Past agendas likely to dominate second Inter-State Council meetThe second meeting of the Inter-State Council is slated to take place in the last week of April and much of the agendas will come inherited from the previous session.
The second meeting of the Inter-State Council is slated to take place in the last week of April and much of the agendas will come inherited from the previous session. The first meeting of the council held in December last year had delved into topics like state laws, staff appointment, formation of commissions and revenue sharing. These same subjects are likely to dominate the upcoming meeting, since the federal government has done little to address the past grievances of the state governments.
“The meeting will be important for settling all unresolved issues regarding implementation of federalism as well as newly arisen disputes,” Province 5 Chief Minister Shankar Pokharel told the Post on Thursday.
The chief ministers of all seven states were in Kathmandu for the meeting of the National Development Council, which is responsible for endorsing the periodic plan of the federal government.
Prime Minister KP Sharma Oli, during a meeting with the chief ministers on Thursday, had intimated the plan of convening the second Inter-State Council later this month.
“A formal decision regarding the council meeting will be announced shortly,” Oli’s press adviser Kundan Aryal said. During the previous council meeting, the state governments had complained about the Centre’s failure to prepare necessary laws such as the Federal Police Act to pave the way for formation of state police, shortage of staff, delay in transferring projects and resources to the provinces, “unfair” revenue sharing and delay in formation of National Natural Resources and Fiscal Commission and lack of guidelines to set up Province Public Service Commission, among others.
The council had then formed a high level committee, led by Home Minister Ram Bahadur Thapa, to recommend the measures to address these issues.
Based on the committee’s recommendation, the federal and the state governments had agreed to a fresh timeline for completing a number of tasks related to devolution of power to the provincial administrations. They had agreed, among other things, to introduce all necessary laws, form the National Natural Resources and Fiscal Commission, and bring all concerned agencies under the ambit of state governments by mid-March 2019.
But the state governments say that most of these recommendations are yet to be implemented and some of the laws drafted by the Centre seek to curtail the constitutionally guaranteed rights of the provinces.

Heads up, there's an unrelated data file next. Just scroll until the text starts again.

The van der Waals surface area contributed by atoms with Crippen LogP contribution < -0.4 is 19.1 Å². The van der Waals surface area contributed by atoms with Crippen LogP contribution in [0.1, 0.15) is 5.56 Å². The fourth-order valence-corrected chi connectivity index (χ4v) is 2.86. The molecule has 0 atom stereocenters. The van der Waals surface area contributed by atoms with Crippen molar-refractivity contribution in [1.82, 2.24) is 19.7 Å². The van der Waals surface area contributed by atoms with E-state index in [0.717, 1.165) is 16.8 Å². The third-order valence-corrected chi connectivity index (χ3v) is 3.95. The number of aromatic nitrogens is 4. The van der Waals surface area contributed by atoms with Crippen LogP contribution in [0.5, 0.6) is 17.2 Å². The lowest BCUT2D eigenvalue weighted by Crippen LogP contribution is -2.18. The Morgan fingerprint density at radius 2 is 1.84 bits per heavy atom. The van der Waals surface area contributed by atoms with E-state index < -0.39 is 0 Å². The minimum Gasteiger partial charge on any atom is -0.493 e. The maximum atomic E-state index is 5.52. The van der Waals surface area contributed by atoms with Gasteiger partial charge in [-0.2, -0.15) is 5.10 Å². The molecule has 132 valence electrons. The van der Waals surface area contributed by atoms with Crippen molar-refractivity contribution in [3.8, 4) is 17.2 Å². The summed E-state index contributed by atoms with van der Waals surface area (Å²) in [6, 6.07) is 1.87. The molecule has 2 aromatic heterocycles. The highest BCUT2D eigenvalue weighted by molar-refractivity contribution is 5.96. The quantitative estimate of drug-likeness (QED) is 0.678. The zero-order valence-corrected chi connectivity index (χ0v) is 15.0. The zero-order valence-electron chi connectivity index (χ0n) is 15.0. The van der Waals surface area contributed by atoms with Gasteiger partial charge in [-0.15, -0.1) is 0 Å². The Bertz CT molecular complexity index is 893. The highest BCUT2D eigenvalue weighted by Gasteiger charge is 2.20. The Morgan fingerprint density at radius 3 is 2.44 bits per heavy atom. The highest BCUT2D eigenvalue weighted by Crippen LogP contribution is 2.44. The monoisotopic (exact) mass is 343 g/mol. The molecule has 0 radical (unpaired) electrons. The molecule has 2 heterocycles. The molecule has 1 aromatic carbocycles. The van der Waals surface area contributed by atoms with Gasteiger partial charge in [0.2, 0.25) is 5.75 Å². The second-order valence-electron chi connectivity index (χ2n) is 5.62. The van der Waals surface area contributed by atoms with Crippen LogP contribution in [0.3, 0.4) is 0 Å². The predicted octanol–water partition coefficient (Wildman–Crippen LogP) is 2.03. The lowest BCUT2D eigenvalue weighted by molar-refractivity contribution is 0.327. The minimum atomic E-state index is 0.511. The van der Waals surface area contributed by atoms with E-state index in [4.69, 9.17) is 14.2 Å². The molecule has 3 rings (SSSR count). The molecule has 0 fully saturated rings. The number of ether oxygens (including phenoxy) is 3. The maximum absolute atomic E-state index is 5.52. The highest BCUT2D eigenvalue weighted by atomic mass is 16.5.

“The federal government has not yet completed the staff adjustment process at different layers of the government. We are still going through the problem of staff shortage. And since the Centre has not yet come up with the guidelines to form Provincial Public Service Commission, we are unable to recruit our own staff,” said Province 2 Chief Attorney Dipendra Jha told the Post.
The state governments have also been complaining about a provision in the Intergovernmental Fiscal Arrangement Act that has ensured a share of 15 percent from the total value added tax and 25 percent royalty from the natural resources to the provinces. For a fair resources distribution, they have sought early formation of Natural Resources and Fiscal Commission.
The state governments are also displeased with the federal government’s alleged effort to curtail constitutionally guaranteed authority to the provinces. For example, the Bill on Maintaining Law and Order, registered in the federal parliament, states that the central government would mobilise chief district officers (CDO) as its representatives to maintain law and order in districts, and that all security agencies, except for Nepal Army, as well as district courts should work under the CDO. This, according to the state governments, is against the constitution which has given the provinces an exclusive right of maintaining law and order within their state territory.
Likewise, another bill registered in Parliament on the task of Nepal Police and Provincial Police, has stated that the federal government will make appointments in the post of Deputy Superintendent of Police and above under the Provincial Police. The state governments have sought full control over provincial police, including the appointment of police chief. “All these issues will be discussed during the Inter-State Council meeting,” Chief Minister Pokharel said.